Cholesterol is Needed to Help Your Brain Cells Communicate
Cholesterol in your brain is key to the cell connections needed for memory and learning.
Past research has suggested that brain “support cells” known as glial cells produce a substance that allows the brain’s nerve cells, or neurons, to communicate.
Cholesterol levels in the blood do not determine the brain’s supply, as blood cholesterol molecules are too large to cross the blood-brain barrier. The blood-brain barrier is a mechanism that strictly controls the type of molecule allowed to enter into the brain from blood vessels.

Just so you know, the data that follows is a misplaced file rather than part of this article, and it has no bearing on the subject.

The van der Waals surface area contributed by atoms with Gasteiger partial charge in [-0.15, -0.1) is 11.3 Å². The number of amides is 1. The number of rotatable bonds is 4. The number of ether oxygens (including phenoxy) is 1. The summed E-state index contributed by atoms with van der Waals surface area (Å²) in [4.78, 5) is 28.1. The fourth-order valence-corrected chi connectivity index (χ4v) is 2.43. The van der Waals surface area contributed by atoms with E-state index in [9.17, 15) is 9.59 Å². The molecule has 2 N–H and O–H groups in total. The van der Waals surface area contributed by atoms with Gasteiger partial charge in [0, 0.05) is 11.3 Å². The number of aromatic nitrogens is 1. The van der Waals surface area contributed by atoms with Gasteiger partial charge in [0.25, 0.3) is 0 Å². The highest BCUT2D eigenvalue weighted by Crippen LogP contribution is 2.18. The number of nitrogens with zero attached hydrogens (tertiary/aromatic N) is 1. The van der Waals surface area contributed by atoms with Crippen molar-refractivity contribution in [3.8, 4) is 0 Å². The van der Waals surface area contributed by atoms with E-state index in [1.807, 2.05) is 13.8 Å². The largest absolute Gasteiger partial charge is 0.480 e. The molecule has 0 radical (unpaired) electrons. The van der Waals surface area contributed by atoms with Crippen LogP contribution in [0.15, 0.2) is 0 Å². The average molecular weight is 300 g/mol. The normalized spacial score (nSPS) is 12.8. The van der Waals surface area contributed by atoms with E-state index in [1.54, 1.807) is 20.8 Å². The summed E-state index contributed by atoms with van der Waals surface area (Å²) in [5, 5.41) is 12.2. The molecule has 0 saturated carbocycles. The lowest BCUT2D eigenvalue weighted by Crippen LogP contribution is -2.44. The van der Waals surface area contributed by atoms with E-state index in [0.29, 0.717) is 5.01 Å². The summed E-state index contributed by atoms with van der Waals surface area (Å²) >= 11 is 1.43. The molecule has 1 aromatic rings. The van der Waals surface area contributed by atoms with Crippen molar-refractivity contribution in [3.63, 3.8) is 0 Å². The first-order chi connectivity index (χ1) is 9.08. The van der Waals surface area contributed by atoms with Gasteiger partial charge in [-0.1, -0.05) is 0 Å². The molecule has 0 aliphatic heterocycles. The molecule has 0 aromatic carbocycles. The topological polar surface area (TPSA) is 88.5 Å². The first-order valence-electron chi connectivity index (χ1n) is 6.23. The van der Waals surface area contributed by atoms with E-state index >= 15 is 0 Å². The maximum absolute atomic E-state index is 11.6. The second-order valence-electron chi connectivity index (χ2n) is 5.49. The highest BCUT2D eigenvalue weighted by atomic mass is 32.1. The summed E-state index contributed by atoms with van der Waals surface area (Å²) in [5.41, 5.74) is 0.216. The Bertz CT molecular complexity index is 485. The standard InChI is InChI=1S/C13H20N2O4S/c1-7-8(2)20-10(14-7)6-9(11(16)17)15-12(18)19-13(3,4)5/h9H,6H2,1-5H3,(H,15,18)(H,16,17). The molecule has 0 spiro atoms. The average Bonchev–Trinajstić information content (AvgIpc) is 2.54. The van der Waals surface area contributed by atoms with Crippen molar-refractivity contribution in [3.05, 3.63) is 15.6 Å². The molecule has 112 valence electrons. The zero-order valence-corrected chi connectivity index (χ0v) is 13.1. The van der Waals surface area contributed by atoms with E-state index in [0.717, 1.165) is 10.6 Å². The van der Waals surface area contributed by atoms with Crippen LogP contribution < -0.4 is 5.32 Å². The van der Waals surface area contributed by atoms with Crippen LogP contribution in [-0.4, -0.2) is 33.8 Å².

Instead, glial cells appear to churn out their own cholesterol supply. The researchers zeroed in on cholesterol through experiments with cells in which the lipid triggered the formation of synapses — the connections through which nerve cells communicate.
Thus the availability of cholesterol appears to limit synapse development.
In addition, the investigators found that, when cultured alone, neurons produced some cholesterol. But only when glial cells were present was there a cholesterol supply abundant enough for “massive” synapse formation.
According to the researchers, these findings suggest that any “genetic or age-related defects” in the brain’s cholesterol use may impair the circuitry behind mental functioning.
Science November 9, 2001;294:1354-1357